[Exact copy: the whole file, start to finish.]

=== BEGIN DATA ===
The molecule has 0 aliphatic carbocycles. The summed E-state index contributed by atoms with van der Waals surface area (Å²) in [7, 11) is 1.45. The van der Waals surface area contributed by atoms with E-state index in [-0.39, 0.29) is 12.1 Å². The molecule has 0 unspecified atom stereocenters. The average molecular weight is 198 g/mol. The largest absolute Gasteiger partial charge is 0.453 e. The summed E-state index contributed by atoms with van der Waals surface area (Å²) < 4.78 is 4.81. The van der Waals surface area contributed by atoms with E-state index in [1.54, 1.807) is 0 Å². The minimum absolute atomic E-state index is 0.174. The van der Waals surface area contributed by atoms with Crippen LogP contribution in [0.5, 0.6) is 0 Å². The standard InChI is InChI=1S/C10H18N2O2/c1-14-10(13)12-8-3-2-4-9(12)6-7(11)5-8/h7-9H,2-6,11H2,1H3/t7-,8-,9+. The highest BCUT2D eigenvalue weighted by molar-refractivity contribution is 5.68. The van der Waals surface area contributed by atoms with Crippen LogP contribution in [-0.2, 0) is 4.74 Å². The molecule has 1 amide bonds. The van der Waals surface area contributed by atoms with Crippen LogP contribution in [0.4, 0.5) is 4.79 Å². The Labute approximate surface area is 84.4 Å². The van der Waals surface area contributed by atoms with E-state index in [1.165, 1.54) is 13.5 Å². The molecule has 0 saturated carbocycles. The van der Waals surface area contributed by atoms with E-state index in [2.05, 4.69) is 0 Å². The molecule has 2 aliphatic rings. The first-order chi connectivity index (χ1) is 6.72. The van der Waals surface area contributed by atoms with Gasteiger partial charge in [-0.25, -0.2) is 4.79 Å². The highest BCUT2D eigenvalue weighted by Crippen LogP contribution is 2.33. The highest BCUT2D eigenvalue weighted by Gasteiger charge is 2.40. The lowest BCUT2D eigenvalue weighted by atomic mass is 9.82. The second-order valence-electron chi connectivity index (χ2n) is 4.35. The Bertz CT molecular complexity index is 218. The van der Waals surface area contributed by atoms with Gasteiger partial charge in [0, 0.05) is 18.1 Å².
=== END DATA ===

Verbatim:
The molecule has 0 aliphatic carbocycles. The summed E-state index contributed by atoms with van der Waals surface area (Å²) in [7, 11) is 1.45. The van der Waals surface area contributed by atoms with E-state index in [-0.39, 0.29) is 12.1 Å². The molecule has 0 unspecified atom stereocenters. The average molecular weight is 198 g/mol. The largest absolute Gasteiger partial charge is 0.453 e. The summed E-state index contributed by atoms with van der Waals surface area (Å²) < 4.78 is 4.81. The van der Waals surface area contributed by atoms with E-state index in [1.54, 1.807) is 0 Å². The minimum absolute atomic E-state index is 0.174. The van der Waals surface area contributed by atoms with Crippen LogP contribution in [0.5, 0.6) is 0 Å². The standard InChI is InChI=1S/C10H18N2O2/c1-14-10(13)12-8-3-2-4-9(12)6-7(11)5-8/h7-9H,2-6,11H2,1H3/t7-,8-,9+. The highest BCUT2D eigenvalue weighted by molar-refractivity contribution is 5.68. The van der Waals surface area contributed by atoms with Crippen LogP contribution in [-0.2, 0) is 4.74 Å². The molecule has 1 amide bonds. The van der Waals surface area contributed by atoms with Crippen LogP contribution in [0.4, 0.5) is 4.79 Å². The Labute approximate surface area is 84.4 Å². The van der Waals surface area contributed by atoms with E-state index in [1.165, 1.54) is 13.5 Å². The molecule has 0 saturated carbocycles. The van der Waals surface area contributed by atoms with E-state index in [2.05, 4.69) is 0 Å². The molecule has 2 aliphatic rings. The first-order chi connectivity index (χ1) is 6.72. The van der Waals surface area contributed by atoms with Gasteiger partial charge in [-0.25, -0.2) is 4.79 Å². The highest BCUT2D eigenvalue weighted by Crippen LogP contribution is 2.33. The highest BCUT2D eigenvalue weighted by Gasteiger charge is 2.40. The lowest BCUT2D eigenvalue weighted by atomic mass is 9.82. The second-order valence-electron chi connectivity index (χ2n) is 4.35. The Bertz CT molecular complexity index is 218. The van der Waals surface area contributed by atoms with Gasteiger partial charge in [0, 0.05) is 18.1 Å².